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Masters of the Midstream – Why MLPs Own So Much Midstream Infrastructure

A couple of weeks ago RBN’s Sandy Fielden  attended the Platts Master Limited Partnership (MLP) Symposium in Las Vegas and listened to a number of presentations about the performance of these specialized corporate structures and the rivers of investment capital that their high income yields are attracting. You can’t turn your head in the energy midstream business without bumping into an MLP. Today we explain what MLPs are and why they dominate today’s energy midstream business.

Before we start – a quick disclaimer. RBN Energy does not advocate investment in in MLPs. We are not an investment advisor.  The purpose of this article is not investment advice or endorsement.

What are MLP’s?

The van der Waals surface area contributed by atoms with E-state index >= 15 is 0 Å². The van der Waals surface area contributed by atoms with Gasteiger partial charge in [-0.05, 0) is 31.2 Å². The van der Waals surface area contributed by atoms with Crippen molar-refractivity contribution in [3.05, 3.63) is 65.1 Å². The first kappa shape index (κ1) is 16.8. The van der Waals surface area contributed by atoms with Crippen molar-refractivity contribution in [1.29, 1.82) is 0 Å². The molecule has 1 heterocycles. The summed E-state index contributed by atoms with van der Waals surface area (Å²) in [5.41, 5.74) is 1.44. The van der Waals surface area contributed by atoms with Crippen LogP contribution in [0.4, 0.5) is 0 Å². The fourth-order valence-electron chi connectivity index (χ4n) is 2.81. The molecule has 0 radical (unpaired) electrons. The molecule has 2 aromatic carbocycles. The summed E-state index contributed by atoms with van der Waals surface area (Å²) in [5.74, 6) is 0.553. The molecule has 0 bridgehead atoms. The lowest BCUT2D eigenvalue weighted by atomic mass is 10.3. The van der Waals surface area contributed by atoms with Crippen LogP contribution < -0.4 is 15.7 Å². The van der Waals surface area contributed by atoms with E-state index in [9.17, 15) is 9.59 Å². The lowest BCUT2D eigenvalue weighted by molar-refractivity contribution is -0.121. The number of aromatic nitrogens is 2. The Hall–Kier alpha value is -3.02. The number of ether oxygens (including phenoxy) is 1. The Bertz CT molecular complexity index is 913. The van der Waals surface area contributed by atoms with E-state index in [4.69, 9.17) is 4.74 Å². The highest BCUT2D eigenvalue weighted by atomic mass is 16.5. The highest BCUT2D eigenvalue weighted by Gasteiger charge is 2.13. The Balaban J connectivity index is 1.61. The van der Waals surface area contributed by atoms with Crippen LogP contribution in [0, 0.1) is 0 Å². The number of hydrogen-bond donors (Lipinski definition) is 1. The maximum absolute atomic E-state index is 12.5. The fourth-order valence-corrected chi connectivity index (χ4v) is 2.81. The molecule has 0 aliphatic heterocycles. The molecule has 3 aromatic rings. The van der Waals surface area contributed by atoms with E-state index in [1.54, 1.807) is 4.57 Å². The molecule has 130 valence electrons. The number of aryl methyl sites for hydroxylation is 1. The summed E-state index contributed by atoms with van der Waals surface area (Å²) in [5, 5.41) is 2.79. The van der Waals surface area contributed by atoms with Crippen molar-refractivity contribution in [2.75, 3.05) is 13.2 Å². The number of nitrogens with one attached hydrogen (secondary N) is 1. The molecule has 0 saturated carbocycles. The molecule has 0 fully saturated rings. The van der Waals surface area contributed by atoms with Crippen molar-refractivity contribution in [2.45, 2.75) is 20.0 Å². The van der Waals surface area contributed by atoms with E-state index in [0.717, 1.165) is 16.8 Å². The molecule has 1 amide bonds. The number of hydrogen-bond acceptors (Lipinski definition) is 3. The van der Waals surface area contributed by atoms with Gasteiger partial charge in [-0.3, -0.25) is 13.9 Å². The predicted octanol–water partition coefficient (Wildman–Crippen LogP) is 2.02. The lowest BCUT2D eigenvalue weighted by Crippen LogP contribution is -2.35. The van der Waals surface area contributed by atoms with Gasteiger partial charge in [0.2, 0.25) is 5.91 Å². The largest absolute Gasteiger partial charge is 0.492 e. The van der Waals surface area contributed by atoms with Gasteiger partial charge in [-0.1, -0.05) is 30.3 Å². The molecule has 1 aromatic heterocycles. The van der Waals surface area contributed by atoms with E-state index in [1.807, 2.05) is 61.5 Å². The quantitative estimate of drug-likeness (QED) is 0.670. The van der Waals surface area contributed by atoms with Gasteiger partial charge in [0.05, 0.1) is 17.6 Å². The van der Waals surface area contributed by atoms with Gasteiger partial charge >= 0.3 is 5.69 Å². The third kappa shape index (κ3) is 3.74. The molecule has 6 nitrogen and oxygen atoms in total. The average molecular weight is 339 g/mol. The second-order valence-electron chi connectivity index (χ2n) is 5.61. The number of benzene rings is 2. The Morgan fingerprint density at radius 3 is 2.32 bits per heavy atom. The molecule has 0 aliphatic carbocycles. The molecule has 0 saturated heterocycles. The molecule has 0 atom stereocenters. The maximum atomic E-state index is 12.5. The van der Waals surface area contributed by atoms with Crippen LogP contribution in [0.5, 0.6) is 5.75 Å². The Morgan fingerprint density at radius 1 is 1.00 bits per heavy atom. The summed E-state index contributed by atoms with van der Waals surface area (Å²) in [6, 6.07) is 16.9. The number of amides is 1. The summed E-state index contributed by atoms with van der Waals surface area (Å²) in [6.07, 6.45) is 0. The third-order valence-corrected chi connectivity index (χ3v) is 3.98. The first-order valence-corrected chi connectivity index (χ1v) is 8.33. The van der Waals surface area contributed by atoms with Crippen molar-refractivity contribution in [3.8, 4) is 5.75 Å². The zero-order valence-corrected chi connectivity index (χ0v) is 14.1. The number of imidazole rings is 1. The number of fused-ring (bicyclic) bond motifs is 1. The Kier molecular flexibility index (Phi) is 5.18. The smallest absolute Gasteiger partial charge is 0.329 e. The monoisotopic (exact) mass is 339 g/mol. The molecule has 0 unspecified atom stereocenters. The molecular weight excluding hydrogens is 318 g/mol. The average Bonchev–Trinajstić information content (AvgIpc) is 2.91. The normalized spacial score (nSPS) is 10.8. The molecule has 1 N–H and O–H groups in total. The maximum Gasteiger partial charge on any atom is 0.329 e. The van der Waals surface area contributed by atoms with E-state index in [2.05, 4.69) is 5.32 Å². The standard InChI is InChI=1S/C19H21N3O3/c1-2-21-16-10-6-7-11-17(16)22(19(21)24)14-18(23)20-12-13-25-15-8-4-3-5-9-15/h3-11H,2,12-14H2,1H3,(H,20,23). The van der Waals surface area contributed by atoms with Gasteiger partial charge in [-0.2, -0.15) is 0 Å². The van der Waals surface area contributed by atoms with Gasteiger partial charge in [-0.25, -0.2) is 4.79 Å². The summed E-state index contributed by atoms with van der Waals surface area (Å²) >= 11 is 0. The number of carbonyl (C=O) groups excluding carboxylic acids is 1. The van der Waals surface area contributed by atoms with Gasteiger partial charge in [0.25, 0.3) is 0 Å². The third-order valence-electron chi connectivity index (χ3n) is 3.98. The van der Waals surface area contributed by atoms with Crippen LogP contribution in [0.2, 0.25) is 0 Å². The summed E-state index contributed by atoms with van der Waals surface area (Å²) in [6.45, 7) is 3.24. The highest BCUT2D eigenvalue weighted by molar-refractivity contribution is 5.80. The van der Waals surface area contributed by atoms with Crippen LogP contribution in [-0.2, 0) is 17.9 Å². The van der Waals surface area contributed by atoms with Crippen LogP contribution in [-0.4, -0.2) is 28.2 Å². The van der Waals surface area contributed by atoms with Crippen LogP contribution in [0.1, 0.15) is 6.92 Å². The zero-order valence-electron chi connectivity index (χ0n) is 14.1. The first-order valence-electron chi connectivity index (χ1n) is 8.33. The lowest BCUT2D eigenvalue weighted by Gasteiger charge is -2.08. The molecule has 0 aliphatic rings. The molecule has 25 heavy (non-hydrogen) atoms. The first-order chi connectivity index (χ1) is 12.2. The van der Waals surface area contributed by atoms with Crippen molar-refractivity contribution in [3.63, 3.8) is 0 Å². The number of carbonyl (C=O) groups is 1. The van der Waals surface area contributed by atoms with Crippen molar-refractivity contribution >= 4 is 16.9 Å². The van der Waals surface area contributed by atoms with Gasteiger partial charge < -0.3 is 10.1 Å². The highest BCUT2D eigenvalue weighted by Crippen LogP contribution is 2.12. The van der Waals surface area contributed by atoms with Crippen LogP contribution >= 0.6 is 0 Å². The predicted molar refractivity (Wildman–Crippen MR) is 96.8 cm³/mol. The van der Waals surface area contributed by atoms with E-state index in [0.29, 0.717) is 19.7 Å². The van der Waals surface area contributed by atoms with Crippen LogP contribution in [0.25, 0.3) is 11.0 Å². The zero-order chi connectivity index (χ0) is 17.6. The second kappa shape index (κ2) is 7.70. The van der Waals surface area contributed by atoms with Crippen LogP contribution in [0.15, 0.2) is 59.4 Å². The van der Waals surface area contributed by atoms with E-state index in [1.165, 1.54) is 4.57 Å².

MLPs are a type of U.S. corporate structure first used in 1981; federal tax reform legislation in 1986 limited the use of MLPs to entities involved in real estate and natural resources infrastructure.  MLPs are partnerships that trade on public exchanges. A partnership differs from a regular company because it is considered to be the aggregate of its partners rather than a separate entity. Instead of individual stockholders owning stock that is issued by a company as just one of a number of ways to raise money, partners in an MLP own distinct pieces of the partnership called units. These units are like individual fractions of the partnership and their attractiveness lies in their favorable tax treatment. Because the partnership is not an entity, it pays no corporate taxes on its profits. Tax liabilities are instead “passed through” to individual unit holders who pay tax on their share of MLP profits at their individual tax rate. Unit holders typically receive cash distributions from their MLP every quarter based on earnings but are also allocated a share of depreciation on MLP assets that offsets the tax liability on cash distributions. Bottom line – MLPs avoid corporate tax and that reduces their cost of capital. Like a lot of tax law this is pretty complex stuff and we are only scratching the surface. If you would like to learn more about MLP structures than we can explain in a blog, here is a link to a glossary of terms. Useful information is also available from the National Association of Publically Traded Partnerships website.

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